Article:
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San Diego Comic-Con 2009: The 40th Anniversary
by David Maddox

San Diego Comic-Con Convention Center For the last forty years, fans of every genre of SF, fantasy, anime, movies, art, comic books and anything else pop culture has managed to work into the public mindset have been able to gather once a year at the San Diego Convention Center to revel and enjoy the experience that is the San Diego Comic-Con.

This year, the 40th anniversary of the Con's inception saw the biggest turnout of fans that have ever attended, close to 125,000! The dealer's room was packed shoulder to shoulder and fans literally camped outside in lines to see specific panels and buy the sought after exclusives. Heck, some even camped out INSIDE spacious Hall H all day long just to see one particular panel out of dozens. Actually, for a Con, this is nothing out of the ordinary.

However, this was the first year that complete coverage of pivotal moments during the Con were broadcast on the G4 network. Olivia Munn and Kevin Pereia from Attack of the Show were on-hand during a variety of panels and events getting exclusive interviews and coverage for fans who were unable to make the trip.

Yet there was a very somber feeling to this particular Comic-Con, possibly having to do with the economy. Many of the retailers in the expansive dealer's room were not selling nearly as much paraphernalia as in past years, and the amount of SWAG available was really limited to a few ad fliers, not counting the impressive 40th Anniversary Comic-Con collector's book.

There were fewer fans in costume this year than any other year I've experienced, yet more fans personally blogging for unknown audiences. And a rift had definitely developed as fans of the film Twilight "invaded" the festivities, filling up panel halls and blocking lines. This lead to protests, anti-Twilight signs and a general unpleasantness between certain fans. Comic-Con is a place where every fan of every genre element should be able to feel free to enjoy their fandom. It just seems hypocritical to single certain ones out (and I say this as a guy that was not NOT a Twilight fan… or much on Anime for that matter, but that's another story).

Condorman at San Diego Comic-Con Bender at San Diego Comic-Con Daleks at San Diego Comic-Con Outside the San Diego Comic-Con
The overall complaint of filling up halls before panels brings to mind a fundamental change that might need to be looked at as the volunteer staff is under no obligation to empty the halls between panels. Maybe this is something to consider for future years.

Transformers at San Diego Comic-Con The few "exclusive" collectibles were rather tough to come by, especially the multi-colored Green Lantern action figures that were released at a mere 1500 units each day. I attempted a line for the Red Lantern figure on the last day, only to realize there were probably more than 1500 people in line and if each one got two… well, you get the idea.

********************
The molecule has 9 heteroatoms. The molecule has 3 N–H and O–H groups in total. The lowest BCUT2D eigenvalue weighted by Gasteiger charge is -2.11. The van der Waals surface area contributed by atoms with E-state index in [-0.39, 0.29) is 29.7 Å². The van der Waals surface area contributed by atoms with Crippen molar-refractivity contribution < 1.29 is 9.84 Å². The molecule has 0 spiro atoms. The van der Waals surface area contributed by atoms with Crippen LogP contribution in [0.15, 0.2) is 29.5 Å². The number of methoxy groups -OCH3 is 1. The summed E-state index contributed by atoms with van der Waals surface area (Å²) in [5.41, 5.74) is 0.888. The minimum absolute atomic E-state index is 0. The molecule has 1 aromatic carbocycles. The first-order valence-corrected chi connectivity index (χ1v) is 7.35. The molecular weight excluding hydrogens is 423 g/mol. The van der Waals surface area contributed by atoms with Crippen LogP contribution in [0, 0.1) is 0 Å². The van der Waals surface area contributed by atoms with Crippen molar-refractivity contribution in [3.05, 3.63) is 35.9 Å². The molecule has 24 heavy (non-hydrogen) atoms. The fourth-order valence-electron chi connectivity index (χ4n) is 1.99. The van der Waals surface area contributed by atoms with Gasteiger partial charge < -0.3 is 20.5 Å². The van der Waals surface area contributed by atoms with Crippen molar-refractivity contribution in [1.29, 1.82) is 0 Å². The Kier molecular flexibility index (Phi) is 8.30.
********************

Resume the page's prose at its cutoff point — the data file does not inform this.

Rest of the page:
As far as panels went, there was the usual stuff from Steve Sansweet talking about all the upcoming Star Wars products and shows (including a little dramatic read by C-3P0 himself, Anthony Daniels) to Kevin Smith's always hilarious ranting. These events were extremely difficult to get into, what with the aforementioned camping of various fans in the bigger halls throughout the day. However some of the standouts included the Marvel Panel with Jon Favreau on Iron Man 2 and the surprise appearance by Doctor Who David Tennant at the Planet of the Dead and Torchwood: Children of Man screenings. Ray Bradbury was seen moving around the convention floor and some fans got to see John Hughes as well.

Overall Comic-Con has grown beyond its humble beginnings as a get-together for fans to a true multimedia explosion. In fact, I was hard pressed to locate an old issue of the Star Wars Insider (numbers 96 and 97 actually… never found them…). But it has become a Mecca for those into every element of SF and Fantasy. It is an experience that everyone who labels themselves a "fan" should have at least once. Though you might find yourself hooked, which in the long run is the whole point.

Copyright © 2009 David Maddox

David Maddox
Science fiction enthusiast David Maddox has been many things, including Star Trek characters and the Riddler in a Batman stunt show. He holds a degree in Cinema from San Francisco State University, and has written several articles for various SF sites as well as the Star Wars Insider and the Star Trek Communicator. He spends his time working on screenplays and stories while acting on stage, screen and television. He can sometimes be seen giving tours at Universal Studios Hollywood and occasionally playing Norman Bates. Really.

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